films as works of art and enjoy a fun event that provides support for environmental issues such as forest and ocean

preservation. From time to time we may give notice of special recognition to certain films.

The Ventura Film Festival has become a partner with the world's biggest film festival marketing organization

Withoutabox. The partnership was on request of Withoutabox executive Sara Nixon-Kershner on Feburary 18, 2008.

Withoutabox provides submission and marketing service to over 200,000 filmmakers in 200 countries as well as manage

submission receiving, judging, and notification, schedule publishing, and the ability to sell tickets using targeted

ads on well known film site IMDB.

Submitting to the Ventura Film Festival is a two step process. BOTH STEPS ARE REQUIRED!!!

1) upload your submission to (REQUIRED)

2) Submit via Withoutabox using this link: (REQUIRED)

Submissions that are not uploaded to will not be considered.

Rick Minnich

Hi, this is Rick Minnich in Berlin, Germany. I'm a US-born doc filmmaker who's been based in Berlin since 1990. I've made a number of shorts and feature-length docs, most recently FORGETTING DAD about my father's bizarre and inexplicable case of amnesia, which has haunted my family for the past nineteen years. Some of you might have caught the film at its premiere at IDFA last November. This spring it will also be playing at It's All True, Belfast, Full Frame, HotDocs, and Planete Doc Review in Warsaw, and I would love to meet other D-Worders at one of these festivals, here in Berlin or elsewhere. I can be reached at Cheers!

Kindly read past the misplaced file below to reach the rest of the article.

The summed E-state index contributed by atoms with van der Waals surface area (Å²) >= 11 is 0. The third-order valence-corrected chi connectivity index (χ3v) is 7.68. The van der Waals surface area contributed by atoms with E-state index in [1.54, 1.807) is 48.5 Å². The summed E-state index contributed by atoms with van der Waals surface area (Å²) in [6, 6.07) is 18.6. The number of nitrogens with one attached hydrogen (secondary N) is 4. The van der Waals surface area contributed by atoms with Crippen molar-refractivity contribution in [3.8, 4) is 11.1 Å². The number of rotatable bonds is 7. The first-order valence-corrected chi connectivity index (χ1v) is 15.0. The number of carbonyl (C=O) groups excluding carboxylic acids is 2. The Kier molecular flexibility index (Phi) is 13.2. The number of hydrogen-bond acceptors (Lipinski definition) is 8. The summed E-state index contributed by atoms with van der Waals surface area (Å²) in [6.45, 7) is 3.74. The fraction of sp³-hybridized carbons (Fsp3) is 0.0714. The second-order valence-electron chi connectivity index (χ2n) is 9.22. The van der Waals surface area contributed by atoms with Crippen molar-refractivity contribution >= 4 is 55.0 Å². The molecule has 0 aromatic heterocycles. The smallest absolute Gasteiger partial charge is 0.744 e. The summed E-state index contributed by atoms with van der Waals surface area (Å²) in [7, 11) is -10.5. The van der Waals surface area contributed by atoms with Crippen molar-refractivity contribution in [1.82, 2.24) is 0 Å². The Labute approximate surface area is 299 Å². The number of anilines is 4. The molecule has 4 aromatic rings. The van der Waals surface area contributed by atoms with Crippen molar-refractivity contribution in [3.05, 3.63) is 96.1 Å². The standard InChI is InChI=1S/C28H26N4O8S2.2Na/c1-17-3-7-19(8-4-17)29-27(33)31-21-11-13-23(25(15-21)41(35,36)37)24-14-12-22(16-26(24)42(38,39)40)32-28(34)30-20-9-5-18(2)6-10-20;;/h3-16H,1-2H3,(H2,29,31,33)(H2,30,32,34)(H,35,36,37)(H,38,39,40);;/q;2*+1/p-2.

John Burgan

Hi Rick – welcome aboard (it's been a long while, but you're here at last).

Not sure you need any mentoring with your track record (hint – this post would have been more appropriate in Introduce Yourself but hey, what the heck). Your email and contact details are available to other members on your profile.

To everyone else: do yourself a favour and check out Forgetting Dad – you'll be glad you did.

Rick Minnich

Hey, give me a break! I'm still learning the ropes. Thanks for plugging FORGETTING DAD though.

Doug Block

Welcome, Rick, great to have you here. And best of luck with Forgetting Dad.

Rick Minnich

Hi Doug, Thanks for the welcome. Jan Rofekamp is repping Forgetting Dad. 51 Birch Street came up in one of our first conversations. FD has been drawing lots of comparisons to your film. I hope you can see FD at Full Frame or HotDocs. It would be nice to meet you in person as well!

Doug Block